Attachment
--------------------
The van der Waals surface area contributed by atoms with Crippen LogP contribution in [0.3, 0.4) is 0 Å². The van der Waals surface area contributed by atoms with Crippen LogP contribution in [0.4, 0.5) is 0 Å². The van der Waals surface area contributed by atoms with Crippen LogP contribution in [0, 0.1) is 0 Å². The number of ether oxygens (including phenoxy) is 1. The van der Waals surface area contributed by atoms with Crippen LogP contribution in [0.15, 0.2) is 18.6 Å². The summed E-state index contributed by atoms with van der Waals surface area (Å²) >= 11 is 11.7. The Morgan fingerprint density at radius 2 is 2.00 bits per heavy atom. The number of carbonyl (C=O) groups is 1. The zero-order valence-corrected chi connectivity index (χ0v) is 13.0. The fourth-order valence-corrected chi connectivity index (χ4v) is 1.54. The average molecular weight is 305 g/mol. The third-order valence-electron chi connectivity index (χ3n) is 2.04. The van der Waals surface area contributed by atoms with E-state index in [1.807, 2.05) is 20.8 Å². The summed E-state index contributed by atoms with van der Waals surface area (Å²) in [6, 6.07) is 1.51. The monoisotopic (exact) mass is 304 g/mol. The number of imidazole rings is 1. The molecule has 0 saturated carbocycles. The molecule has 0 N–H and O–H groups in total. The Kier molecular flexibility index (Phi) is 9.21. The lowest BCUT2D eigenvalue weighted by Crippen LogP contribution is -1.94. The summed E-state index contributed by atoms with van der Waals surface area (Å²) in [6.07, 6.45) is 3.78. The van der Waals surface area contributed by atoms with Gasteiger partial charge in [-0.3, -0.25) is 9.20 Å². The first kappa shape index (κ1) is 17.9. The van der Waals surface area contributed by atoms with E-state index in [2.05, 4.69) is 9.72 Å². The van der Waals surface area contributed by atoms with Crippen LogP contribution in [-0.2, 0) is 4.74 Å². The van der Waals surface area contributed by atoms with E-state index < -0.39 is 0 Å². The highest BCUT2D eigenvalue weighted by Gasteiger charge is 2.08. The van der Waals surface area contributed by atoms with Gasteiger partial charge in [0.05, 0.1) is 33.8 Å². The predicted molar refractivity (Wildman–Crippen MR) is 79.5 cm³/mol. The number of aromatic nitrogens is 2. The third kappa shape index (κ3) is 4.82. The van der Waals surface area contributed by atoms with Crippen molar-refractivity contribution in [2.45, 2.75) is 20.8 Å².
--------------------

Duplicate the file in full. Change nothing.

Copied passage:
The van der Waals surface area contributed by atoms with Crippen LogP contribution in [0.3, 0.4) is 0 Å². The van der Waals surface area contributed by atoms with Crippen LogP contribution in [0.4, 0.5) is 0 Å². The van der Waals surface area contributed by atoms with Crippen LogP contribution in [0, 0.1) is 0 Å². The number of ether oxygens (including phenoxy) is 1. The van der Waals surface area contributed by atoms with Crippen LogP contribution in [0.15, 0.2) is 18.6 Å². The summed E-state index contributed by atoms with van der Waals surface area (Å²) >= 11 is 11.7. The Morgan fingerprint density at radius 2 is 2.00 bits per heavy atom. The number of carbonyl (C=O) groups is 1. The zero-order valence-corrected chi connectivity index (χ0v) is 13.0. The fourth-order valence-corrected chi connectivity index (χ4v) is 1.54. The average molecular weight is 305 g/mol. The third-order valence-electron chi connectivity index (χ3n) is 2.04. The van der Waals surface area contributed by atoms with E-state index in [1.807, 2.05) is 20.8 Å². The summed E-state index contributed by atoms with van der Waals surface area (Å²) in [6, 6.07) is 1.51. The monoisotopic (exact) mass is 304 g/mol. The number of imidazole rings is 1. The molecule has 0 saturated carbocycles. The molecule has 0 N–H and O–H groups in total. The Kier molecular flexibility index (Phi) is 9.21. The lowest BCUT2D eigenvalue weighted by Crippen LogP contribution is -1.94. The summed E-state index contributed by atoms with van der Waals surface area (Å²) in [6.07, 6.45) is 3.78. The van der Waals surface area contributed by atoms with Gasteiger partial charge in [-0.3, -0.25) is 9.20 Å². The first kappa shape index (κ1) is 17.9. The van der Waals surface area contributed by atoms with E-state index in [2.05, 4.69) is 9.72 Å². The van der Waals surface area contributed by atoms with Crippen LogP contribution in [-0.2, 0) is 4.74 Å². The van der Waals surface area contributed by atoms with E-state index < -0.39 is 0 Å². The highest BCUT2D eigenvalue weighted by Gasteiger charge is 2.08. The van der Waals surface area contributed by atoms with Gasteiger partial charge in [0.05, 0.1) is 33.8 Å². The predicted molar refractivity (Wildman–Crippen MR) is 79.5 cm³/mol. The number of aromatic nitrogens is 2. The third kappa shape index (κ3) is 4.82. The van der Waals surface area contributed by atoms with Crippen molar-refractivity contribution in [2.45, 2.75) is 20.8 Å².